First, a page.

Glitter beer has become the “what will they think of next?” beer story of this spring, part of the larger trend of sparkly foods from doughnuts to pizza and cupcakes. Many news outlets have run stories of local breweries jumping into the fad...
Eichelberger said the German-made glitter he’s using does not affect flavor. It contains titanium
dioxide — a white compound that’s used as a pigment in paint and sunscreen — and tiny flakes of mica, a pearlescent mineral that’s the same stuff found in kids’ craft projects and teenagers’ hair.
All of that sounds not super great to put in your body, but if the Food and Drug Administration says it’s safe (it does), let’s have a glitter beer party! (Really, though, titanium dioxide is commonly used as a food coloring, and mica flakes have been in toothpaste for years.)...More information at the Wisconsin State Journal.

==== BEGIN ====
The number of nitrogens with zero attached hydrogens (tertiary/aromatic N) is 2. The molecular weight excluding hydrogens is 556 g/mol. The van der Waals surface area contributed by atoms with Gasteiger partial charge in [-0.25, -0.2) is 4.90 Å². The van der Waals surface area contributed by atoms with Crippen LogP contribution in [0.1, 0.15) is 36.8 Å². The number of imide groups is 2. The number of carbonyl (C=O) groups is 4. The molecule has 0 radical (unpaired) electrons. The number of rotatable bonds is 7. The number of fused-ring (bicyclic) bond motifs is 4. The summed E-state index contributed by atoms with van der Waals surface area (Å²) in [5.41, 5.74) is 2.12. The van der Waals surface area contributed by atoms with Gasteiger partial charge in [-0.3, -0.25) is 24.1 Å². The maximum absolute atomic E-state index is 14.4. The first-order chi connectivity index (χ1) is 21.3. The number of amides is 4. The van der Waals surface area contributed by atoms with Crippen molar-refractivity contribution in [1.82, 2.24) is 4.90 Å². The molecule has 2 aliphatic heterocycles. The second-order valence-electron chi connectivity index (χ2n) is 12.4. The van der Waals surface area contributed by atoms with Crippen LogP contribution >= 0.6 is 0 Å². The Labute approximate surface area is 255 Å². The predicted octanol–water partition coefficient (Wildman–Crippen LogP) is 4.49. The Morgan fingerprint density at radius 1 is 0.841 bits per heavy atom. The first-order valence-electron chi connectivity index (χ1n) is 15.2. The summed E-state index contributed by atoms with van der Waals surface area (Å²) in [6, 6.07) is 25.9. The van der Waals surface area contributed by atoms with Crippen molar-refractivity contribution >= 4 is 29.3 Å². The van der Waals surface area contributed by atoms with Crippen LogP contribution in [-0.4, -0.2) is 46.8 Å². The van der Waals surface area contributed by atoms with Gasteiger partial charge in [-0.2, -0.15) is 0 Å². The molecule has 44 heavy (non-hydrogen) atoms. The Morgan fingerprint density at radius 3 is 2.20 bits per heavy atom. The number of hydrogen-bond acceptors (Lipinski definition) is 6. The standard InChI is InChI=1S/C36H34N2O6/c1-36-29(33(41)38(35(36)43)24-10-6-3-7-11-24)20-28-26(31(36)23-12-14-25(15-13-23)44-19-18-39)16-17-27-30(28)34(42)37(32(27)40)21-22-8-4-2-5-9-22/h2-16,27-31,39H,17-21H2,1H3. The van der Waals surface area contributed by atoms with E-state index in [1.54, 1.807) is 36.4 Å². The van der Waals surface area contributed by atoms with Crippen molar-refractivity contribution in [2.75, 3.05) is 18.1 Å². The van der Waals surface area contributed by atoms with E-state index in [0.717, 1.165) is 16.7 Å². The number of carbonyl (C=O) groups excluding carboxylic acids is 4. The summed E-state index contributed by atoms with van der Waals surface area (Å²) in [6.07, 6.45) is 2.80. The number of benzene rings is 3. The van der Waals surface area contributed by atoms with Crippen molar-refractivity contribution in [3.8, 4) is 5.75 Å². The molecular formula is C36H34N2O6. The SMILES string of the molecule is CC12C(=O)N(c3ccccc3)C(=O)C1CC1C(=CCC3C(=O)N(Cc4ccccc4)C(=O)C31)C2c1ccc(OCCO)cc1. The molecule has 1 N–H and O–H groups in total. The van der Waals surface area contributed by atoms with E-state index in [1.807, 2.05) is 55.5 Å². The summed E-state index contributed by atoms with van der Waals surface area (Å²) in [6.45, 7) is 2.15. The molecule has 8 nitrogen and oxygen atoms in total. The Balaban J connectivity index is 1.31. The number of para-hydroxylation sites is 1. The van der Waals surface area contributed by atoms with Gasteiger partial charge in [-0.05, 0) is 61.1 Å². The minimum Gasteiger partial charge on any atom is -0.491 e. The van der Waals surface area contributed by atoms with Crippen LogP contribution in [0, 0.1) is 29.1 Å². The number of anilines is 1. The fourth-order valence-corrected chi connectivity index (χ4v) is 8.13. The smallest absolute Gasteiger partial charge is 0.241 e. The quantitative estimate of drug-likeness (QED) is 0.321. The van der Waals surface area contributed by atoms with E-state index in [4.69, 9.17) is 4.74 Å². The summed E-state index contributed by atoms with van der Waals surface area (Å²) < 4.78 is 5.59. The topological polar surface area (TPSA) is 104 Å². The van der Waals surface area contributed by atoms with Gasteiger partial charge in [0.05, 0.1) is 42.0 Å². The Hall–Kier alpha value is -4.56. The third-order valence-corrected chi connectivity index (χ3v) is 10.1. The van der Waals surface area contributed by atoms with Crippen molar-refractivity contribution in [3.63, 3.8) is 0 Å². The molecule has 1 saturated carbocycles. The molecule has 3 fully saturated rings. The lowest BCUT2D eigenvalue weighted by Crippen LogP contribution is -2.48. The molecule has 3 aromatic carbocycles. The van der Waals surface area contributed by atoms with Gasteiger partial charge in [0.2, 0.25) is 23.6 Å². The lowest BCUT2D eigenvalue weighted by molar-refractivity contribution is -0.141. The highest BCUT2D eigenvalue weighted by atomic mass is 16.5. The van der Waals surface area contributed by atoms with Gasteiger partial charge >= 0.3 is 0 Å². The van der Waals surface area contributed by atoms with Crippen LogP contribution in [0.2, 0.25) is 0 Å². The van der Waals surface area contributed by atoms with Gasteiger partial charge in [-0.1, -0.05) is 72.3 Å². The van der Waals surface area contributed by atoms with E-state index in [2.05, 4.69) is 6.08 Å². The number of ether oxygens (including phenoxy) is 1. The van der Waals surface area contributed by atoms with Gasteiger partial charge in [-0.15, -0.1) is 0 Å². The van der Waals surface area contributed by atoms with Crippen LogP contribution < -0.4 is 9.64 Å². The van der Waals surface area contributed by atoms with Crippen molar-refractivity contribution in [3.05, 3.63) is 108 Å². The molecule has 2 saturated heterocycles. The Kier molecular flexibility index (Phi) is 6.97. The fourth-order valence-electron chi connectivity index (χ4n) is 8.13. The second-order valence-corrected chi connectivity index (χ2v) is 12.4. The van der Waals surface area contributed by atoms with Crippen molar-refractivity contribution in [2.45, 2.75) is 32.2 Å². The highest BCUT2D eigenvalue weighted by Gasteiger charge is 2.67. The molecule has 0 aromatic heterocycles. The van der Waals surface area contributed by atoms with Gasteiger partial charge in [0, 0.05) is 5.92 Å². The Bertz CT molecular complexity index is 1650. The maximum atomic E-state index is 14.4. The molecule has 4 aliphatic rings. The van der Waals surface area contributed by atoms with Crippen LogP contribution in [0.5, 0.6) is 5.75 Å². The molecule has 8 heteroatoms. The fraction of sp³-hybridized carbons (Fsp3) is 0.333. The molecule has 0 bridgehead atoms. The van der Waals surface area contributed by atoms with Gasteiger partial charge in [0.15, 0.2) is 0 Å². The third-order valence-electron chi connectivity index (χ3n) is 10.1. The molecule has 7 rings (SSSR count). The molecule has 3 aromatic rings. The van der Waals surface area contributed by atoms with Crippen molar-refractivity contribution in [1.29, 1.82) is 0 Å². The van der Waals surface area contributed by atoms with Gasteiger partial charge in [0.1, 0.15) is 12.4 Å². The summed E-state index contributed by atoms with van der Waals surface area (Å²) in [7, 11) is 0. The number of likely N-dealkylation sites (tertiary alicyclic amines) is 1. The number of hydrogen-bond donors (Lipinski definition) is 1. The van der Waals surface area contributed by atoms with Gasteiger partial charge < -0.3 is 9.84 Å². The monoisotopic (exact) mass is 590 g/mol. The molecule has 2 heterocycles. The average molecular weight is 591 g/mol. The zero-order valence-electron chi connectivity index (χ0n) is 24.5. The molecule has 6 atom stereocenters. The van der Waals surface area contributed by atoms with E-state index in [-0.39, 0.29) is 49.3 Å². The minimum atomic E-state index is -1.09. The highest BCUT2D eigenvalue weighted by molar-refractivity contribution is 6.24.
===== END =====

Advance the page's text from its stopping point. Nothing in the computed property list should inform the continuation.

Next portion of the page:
Glitter beer has incited many eye rolls and much hand-wringing from purists, especially on beer Twitter. But appearance has always been a part of beer evaluation, and rather serious beer writer Jeff Alworth noted on his “Beervana” podcast that glitter allows a drinker to follow the usually hidden convection cycle of a beer as it is agitated while pouring and drinking.